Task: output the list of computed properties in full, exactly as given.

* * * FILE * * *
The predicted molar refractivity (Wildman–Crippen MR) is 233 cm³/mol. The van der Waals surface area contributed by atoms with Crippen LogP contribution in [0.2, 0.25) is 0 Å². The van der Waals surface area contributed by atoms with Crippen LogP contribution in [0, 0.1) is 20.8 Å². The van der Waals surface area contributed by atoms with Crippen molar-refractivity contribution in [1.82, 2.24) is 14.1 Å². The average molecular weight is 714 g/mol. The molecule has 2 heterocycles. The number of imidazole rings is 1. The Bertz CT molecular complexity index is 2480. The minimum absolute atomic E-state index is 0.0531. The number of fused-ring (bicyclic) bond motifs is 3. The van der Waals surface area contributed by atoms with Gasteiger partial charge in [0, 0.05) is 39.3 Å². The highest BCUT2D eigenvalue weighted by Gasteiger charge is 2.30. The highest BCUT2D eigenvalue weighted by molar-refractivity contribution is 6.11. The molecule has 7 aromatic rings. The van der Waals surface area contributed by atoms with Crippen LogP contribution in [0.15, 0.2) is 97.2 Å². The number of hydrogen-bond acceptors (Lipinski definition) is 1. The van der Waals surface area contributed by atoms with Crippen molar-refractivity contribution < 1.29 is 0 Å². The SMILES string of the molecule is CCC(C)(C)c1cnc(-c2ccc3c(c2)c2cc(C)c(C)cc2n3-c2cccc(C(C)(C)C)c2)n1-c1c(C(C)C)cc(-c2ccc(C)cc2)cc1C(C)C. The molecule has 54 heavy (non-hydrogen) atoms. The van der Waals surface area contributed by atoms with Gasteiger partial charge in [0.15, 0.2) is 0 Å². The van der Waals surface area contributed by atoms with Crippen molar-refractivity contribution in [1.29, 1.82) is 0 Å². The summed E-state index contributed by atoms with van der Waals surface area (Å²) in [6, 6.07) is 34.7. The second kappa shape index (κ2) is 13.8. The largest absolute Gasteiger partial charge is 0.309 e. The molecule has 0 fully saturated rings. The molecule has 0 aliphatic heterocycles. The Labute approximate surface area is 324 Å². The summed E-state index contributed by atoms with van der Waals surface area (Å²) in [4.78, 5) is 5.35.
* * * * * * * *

The predicted molar refractivity (Wildman–Crippen MR) is 233 cm³/mol. The van der Waals surface area contributed by atoms with Crippen LogP contribution in [0.2, 0.25) is 0 Å². The van der Waals surface area contributed by atoms with Crippen LogP contribution in [0, 0.1) is 20.8 Å². The van der Waals surface area contributed by atoms with Crippen molar-refractivity contribution in [1.82, 2.24) is 14.1 Å². The average molecular weight is 714 g/mol. The molecule has 2 heterocycles. The number of imidazole rings is 1. The Bertz CT molecular complexity index is 2480. The minimum absolute atomic E-state index is 0.0531. The number of fused-ring (bicyclic) bond motifs is 3. The van der Waals surface area contributed by atoms with Gasteiger partial charge in [0, 0.05) is 39.3 Å². The highest BCUT2D eigenvalue weighted by Gasteiger charge is 2.30. The highest BCUT2D eigenvalue weighted by molar-refractivity contribution is 6.11. The molecule has 7 aromatic rings. The van der Waals surface area contributed by atoms with Crippen LogP contribution in [0.15, 0.2) is 97.2 Å². The number of hydrogen-bond acceptors (Lipinski definition) is 1. The van der Waals surface area contributed by atoms with Crippen molar-refractivity contribution < 1.29 is 0 Å². The SMILES string of the molecule is CCC(C)(C)c1cnc(-c2ccc3c(c2)c2cc(C)c(C)cc2n3-c2cccc(C(C)(C)C)c2)n1-c1c(C(C)C)cc(-c2ccc(C)cc2)cc1C(C)C. The molecule has 54 heavy (non-hydrogen) atoms. The van der Waals surface area contributed by atoms with Gasteiger partial charge in [0.15, 0.2) is 0 Å². The van der Waals surface area contributed by atoms with Crippen molar-refractivity contribution in [1.29, 1.82) is 0 Å². The summed E-state index contributed by atoms with van der Waals surface area (Å²) in [6, 6.07) is 34.7. The second kappa shape index (κ2) is 13.8. The largest absolute Gasteiger partial charge is 0.309 e. The molecule has 0 fully saturated rings. The molecule has 0 aliphatic heterocycles. The Labute approximate surface area is 324 Å². The summed E-state index contributed by atoms with van der Waals surface area (Å²) in [4.78, 5) is 5.35.